Angelica hadn’t worked there but three weeks before she realized something was amiss. On Friday, she walked to her car during her sacred lunch break to find the all too recognizable florescent orange of a parking ticket envelope glaring from under the passenger side wiper blade. It was the fourth time the parking authority had visited and donned her little compact with an unpleasant notice. Those dipshits, she thought, they’re like the corrupt inbred cousins of the Tooth Fairy. She still hadn’t figured the whole parking situation out, and each time she thought she was in the clear for the day, another loophole presented itself and she got shafted.
The first one hadn’t been so bad, because she found it after her second interview at the firm and had just learned that she landed the assistant project manager position she’d pined over for the better part of a year. However, when she made the judgment call that although Wednesdays meant street cleaning, but not until 11:00am, and she should have been out to move her car, she hadn’t the foresight to know she was going to get roped into taking notes at an impromptu committee meeting that started at 10:30. 40 buckeroos.
Then there was the resident parking only sign that glared at her from the only street she could find parking the first night she went out for drinks with two of her new coworkers. There was no other choice for her except risking the ticket, unless she parked in an alley and excused herself on the hour to scour for an open spot. 25 smackers.
The third ticket was again issued outside of the office building, but this time it was due to the fact she had managed not to see the temporary ordinance commanding all motorists seek parking elsewhere due to construction. The damn notice was twined up on the phone pole planted just beyond the passenger’s side front bumper, where sunrise reflected off the rear windshield and blasted her usually-perceptive-about-parking-ordinances eyes blind. She got ticketed and was nearly towed, had it not been for a warning brought to the office on the lips of a young chap making a delivery to the building. Upon hearing the news, she hasted to the street, keys in hand, and flagged off the officer who was dispatching a tow truck. Another 40, American dollars and a verbal warning for borderline disorderly conduct for stringing obscenities to a mustached parking authority officer.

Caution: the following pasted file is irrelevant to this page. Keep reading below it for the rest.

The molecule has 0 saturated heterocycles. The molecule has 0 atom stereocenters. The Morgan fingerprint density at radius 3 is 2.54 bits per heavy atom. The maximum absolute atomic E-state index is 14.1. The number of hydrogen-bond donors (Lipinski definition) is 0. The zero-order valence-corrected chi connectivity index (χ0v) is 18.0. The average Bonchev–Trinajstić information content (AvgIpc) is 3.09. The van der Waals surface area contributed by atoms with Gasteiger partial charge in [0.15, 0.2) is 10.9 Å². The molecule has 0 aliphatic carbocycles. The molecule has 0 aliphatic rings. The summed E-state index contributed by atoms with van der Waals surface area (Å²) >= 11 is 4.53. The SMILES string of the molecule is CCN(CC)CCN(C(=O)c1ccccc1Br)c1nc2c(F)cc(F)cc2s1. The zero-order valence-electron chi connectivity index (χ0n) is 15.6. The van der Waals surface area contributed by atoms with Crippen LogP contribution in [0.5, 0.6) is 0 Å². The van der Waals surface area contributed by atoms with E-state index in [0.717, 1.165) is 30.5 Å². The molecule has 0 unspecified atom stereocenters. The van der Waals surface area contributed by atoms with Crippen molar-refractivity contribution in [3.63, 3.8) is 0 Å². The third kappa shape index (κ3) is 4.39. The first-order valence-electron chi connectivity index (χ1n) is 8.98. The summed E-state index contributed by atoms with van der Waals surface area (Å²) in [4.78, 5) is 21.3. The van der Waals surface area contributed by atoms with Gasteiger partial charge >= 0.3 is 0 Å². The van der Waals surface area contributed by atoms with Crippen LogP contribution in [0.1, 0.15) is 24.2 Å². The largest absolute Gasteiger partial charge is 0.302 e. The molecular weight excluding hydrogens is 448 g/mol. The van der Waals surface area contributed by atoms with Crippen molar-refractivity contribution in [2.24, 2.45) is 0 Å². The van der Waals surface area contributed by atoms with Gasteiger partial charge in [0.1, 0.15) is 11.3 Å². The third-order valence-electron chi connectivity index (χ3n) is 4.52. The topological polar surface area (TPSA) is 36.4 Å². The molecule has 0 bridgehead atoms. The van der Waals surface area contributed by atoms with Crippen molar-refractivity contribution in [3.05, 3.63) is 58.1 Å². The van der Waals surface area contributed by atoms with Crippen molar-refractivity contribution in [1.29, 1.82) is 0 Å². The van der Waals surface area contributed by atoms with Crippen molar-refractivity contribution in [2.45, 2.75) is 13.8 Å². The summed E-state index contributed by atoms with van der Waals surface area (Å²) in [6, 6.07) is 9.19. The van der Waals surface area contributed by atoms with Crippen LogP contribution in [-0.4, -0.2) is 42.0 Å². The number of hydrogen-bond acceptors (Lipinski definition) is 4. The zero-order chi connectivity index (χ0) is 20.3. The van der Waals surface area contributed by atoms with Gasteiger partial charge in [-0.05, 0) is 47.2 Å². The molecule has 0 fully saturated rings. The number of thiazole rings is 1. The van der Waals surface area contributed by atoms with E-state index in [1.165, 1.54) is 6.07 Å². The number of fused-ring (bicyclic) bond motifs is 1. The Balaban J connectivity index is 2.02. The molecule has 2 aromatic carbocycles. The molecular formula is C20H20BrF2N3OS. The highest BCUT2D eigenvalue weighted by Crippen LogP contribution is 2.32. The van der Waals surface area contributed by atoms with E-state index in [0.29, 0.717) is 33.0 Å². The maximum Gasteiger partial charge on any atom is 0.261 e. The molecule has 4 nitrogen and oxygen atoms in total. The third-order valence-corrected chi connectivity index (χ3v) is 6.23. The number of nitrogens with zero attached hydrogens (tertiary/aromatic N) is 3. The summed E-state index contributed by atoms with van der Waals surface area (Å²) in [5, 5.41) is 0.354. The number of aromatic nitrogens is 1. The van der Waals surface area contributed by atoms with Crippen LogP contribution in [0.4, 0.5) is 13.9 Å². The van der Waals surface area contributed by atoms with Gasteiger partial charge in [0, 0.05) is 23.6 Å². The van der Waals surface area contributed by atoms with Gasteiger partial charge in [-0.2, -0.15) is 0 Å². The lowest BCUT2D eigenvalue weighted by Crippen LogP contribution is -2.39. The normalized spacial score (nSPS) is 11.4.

This fourth ticket, sanctioned to her just minutes before lunch on the Friday of the third week of this next step in her career, was perhaps the grain of rice that tipped the scale away from her balanced, composed, and seemingly sane state of being. Angelica’s nerves were now as frazzled as the wisps of hair that escaped the bun she’d neatly patty-caked that morning. The unforgivable humidity of summer transcended the walls of her building where her desk sat, penetrating the impeccable construction of her tightly-pulled and firmly-tucked hair as she glanced to the curb below to see the familiar florescence of the envelope.
As she walked to the office lobby at 12:05, Angelica remembered a piece of advice from a business school text. Practical management directs companies to terminate employees on a Friday. Down on the street, gazing up to the window at which her desk resided, she figured this maxim might be satisfying in a reversed situation. Filing the ticket atop the stack of the other three within the glove compartment, she started her car, swiped open her phone, scrolled through her contacts, and tapped her finger on the firm’s phone number. By the time the call ended, her new boss had been added her list of old bosses, and she sped away from her most despised job to date feeling more liberated than she had in months.